Daily Management Review

Income inequality is rising in China once again


06/14/2018


The period of decline in income inequality in China seems to be over. Without changing the situation, by 2030 this country will return to probably the highest in the world level of inequality, and will continue to increase it, the IMF states. The situation in China is distinguished by growth of stratification, accompanied by high rates of GDP growth and a sharp decrease in the number of poor. The IMF's recommendation on a "pro-active" tax policy, apparently, will not be of interest to the Chinese authorities. The fight against poverty interests them more than combating inequality.



Vera & Jean-Christophe
Vera & Jean-Christophe
Recently, IMF published a working paper called “Inequality in China – Trends, Drivers and Policy Remedies”. After a 2011-2017 wave of scientific works devoted to the unusual Chinese mix of very high GDP growth, the fastest in the history of mankind's poverty reduction and the highest property and income stratification, the fund summarized its approaches to the problem. The situation in China, in fact, calls into question the validity of one of the main theses of the IMF and the World Bank that inequality is an obstacle to economic growth. China is an obvious exception, but on a scale that calls into question the rule itself.

Levels of inequality in the PRC have been growing since the 1980s; especially rapid growth was observed in 1985-2003, when assessments of the Gini coefficient for the PRC were about 0.49 (probably the highest level in the world). At the same time, the country was the largest "reservoir of poverty" in the world. Things changed further: inequality began to decline slowly, but the fight against poverty produced unexpectedly high results without changing the levels of inequality. At that time, the Chinese authorities created a relatively broad pension system (now 74% of people who reached the retirement age receive pensions in the PRC), a new cooperative health system in rural areas, paid more attention to financial inclusion of the poorest population, supported farming, and actively used interregional tax redistribution. All these measures were mainly aimed at combating poverty, but not inequality, including the Dibao guaranteed income system for some of the poorest rural population and ensuring equal access to secondary education for children of intra-Chinese migrants.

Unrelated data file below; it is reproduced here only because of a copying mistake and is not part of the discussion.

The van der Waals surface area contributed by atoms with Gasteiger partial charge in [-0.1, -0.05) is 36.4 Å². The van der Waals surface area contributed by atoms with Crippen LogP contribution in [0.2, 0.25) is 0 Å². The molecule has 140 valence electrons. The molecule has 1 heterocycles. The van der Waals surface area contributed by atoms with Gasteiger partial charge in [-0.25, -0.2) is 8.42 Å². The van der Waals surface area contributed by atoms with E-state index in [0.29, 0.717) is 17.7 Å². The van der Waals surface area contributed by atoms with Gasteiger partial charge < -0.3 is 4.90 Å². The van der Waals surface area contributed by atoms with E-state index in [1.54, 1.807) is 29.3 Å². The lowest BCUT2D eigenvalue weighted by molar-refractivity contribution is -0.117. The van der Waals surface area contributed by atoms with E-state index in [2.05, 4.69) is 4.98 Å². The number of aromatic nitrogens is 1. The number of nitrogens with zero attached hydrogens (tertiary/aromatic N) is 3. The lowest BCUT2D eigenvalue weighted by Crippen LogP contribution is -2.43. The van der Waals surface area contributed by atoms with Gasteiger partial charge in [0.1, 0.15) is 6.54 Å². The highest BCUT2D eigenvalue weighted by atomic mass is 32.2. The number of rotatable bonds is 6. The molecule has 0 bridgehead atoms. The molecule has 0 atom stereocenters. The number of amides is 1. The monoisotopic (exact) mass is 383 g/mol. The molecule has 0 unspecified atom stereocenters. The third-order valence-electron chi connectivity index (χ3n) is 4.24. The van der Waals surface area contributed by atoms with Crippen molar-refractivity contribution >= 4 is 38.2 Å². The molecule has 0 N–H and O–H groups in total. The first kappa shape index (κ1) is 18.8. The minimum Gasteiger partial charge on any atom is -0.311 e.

According to the IMF, the stabilization of the level of inequality is de facto over: in fact, it is growing once again in the PRC. It will be slower than in 1980-2015, but noticeable. By 2030, China will return to a record level of inequality marked in 2003-2007, and the Gini coefficient will exceed the level of 0.55 by 2050 (the figure is 0.47 now). The main reason is the structural changes in the economy, the aging of the population and the shift in income associated with rapid urbanization.

The IMF proposals are cautious and non-radical, and basically consist of a "proactive" tax policy (without specificity) in the spirit of the G7 countries. Note that the Chinese authorities are traditionally quite skeptical about the tax redistribution on a European scale. Not only the idea of creating a Western-style social state in the PRC does not work by itself, but also does not looks much interesting to the country’s authorities: it seems more rational for them to fight extreme poverty (income less than $ 1.9 a day per worker).

source: imf.org






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